The James Beard Foundation is a non-profit organization that was named after a chef, James Beard, who helped educate and mentor young and eager chefs to become as knowledgeable as him to cook with healthy, wholesome food. Florence University of the Arts is collaborating with the James Beard Foundation to create a timeless piece of Italian history through the dishes prepared.

I am helping this dream-like picture occur by writing descriptions in the creative writing class that I am taking while studying abroad at Florence University of the Arts. Everyone has come together to portray a message about the beauty and excitement of Italy in the 1960’s. All aspects of this project are interesting because all of the students under the TuttoToscana program join together and showcase the food during this specific time period.

The theme of the movie was not just an inspiration to viewers in the 1960’s, but to generations to come about working and making life what they wanted it to be. Anyone can be inspired by this motto the movie instills in its viewers. Everything back then was relatively conservative and this movie shows that one can truly be free if they desire to be. All in all, La dolce vita the movie and meaning give us hope.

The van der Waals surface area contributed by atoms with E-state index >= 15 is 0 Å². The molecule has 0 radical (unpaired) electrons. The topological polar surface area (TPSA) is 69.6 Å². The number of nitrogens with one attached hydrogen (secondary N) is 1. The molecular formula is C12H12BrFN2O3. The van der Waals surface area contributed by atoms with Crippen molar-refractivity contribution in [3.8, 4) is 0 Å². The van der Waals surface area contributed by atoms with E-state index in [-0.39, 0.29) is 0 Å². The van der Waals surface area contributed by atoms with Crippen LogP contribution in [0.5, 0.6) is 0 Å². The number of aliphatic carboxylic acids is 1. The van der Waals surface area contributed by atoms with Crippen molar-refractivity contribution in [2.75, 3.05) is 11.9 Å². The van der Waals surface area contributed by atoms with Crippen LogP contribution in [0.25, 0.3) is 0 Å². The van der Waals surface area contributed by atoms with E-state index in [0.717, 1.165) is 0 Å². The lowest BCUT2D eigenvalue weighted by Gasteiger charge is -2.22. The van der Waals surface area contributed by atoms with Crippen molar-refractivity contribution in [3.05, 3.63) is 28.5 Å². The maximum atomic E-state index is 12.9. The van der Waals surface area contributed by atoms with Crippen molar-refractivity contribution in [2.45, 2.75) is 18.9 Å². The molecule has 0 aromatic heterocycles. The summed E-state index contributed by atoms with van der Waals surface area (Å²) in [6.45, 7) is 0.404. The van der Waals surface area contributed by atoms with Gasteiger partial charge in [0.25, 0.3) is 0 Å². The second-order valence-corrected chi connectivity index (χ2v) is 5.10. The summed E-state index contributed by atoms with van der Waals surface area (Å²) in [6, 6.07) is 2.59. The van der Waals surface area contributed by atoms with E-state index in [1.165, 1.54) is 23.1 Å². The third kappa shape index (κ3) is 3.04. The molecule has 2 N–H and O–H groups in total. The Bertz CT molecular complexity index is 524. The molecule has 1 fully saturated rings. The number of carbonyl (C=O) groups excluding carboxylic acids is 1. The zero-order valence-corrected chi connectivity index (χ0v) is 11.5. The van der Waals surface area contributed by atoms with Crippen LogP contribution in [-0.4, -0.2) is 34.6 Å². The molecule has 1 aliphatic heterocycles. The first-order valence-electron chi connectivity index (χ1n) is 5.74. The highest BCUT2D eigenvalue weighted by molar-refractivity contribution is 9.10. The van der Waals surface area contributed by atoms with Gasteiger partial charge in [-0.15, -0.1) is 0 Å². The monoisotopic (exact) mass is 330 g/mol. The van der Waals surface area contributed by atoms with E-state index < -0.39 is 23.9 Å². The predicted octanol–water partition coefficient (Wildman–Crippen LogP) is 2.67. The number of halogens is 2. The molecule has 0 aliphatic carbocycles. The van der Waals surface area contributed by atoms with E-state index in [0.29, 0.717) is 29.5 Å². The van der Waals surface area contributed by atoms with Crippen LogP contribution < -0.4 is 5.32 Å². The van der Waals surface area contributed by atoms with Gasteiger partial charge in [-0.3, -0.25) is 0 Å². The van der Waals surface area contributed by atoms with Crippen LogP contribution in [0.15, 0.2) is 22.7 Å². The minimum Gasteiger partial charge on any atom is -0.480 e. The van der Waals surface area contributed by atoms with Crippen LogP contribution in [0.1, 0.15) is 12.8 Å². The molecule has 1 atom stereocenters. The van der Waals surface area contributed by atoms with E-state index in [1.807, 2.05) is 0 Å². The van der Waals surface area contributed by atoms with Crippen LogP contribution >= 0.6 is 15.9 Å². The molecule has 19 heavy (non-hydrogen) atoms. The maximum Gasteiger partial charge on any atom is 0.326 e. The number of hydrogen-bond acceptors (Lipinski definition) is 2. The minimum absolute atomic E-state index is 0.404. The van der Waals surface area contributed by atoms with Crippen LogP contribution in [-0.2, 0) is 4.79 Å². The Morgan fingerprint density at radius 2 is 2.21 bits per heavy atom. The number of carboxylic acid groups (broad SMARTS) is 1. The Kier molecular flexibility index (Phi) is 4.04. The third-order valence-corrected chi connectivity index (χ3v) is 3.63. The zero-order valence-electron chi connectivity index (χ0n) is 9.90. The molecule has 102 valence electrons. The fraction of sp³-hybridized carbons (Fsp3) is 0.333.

Art and Places: From Renaissance Florence to the Contemporary Metropolis

Professor Lucia Giardino
By Quinn Bauld, Alana Betancourt, and Bianca Carangelo
Photo by Lisa Proteau

Students of the Art and Places: from Renaissance Florence to Contemporary Metropolis class had their first encounter with Florentine artist Andrea Mancini to preview his artwork for the upcoming TuttoToscana event in NYC.

Art and places are connected in countless ways. Art can be a painting, a beautiful architecture, but also a gorgeous view. So art can also become a place, or many places, like Ponte Vecchio, the Florence Cathedral, Piazza della Signoria, and the Leaning Tower of Pisa. Without the great artists of our past and present, we would not have masterpieces such as the Sistine Chapel or the Empire State Building.

In our second day of class today, we met Andrea Mancini, a Florentine artist, soon to exhibit in New York in the contest of TuttoToscana 2018, and from him we have learned many things about his sources of inspiration dating back to the 1960’s.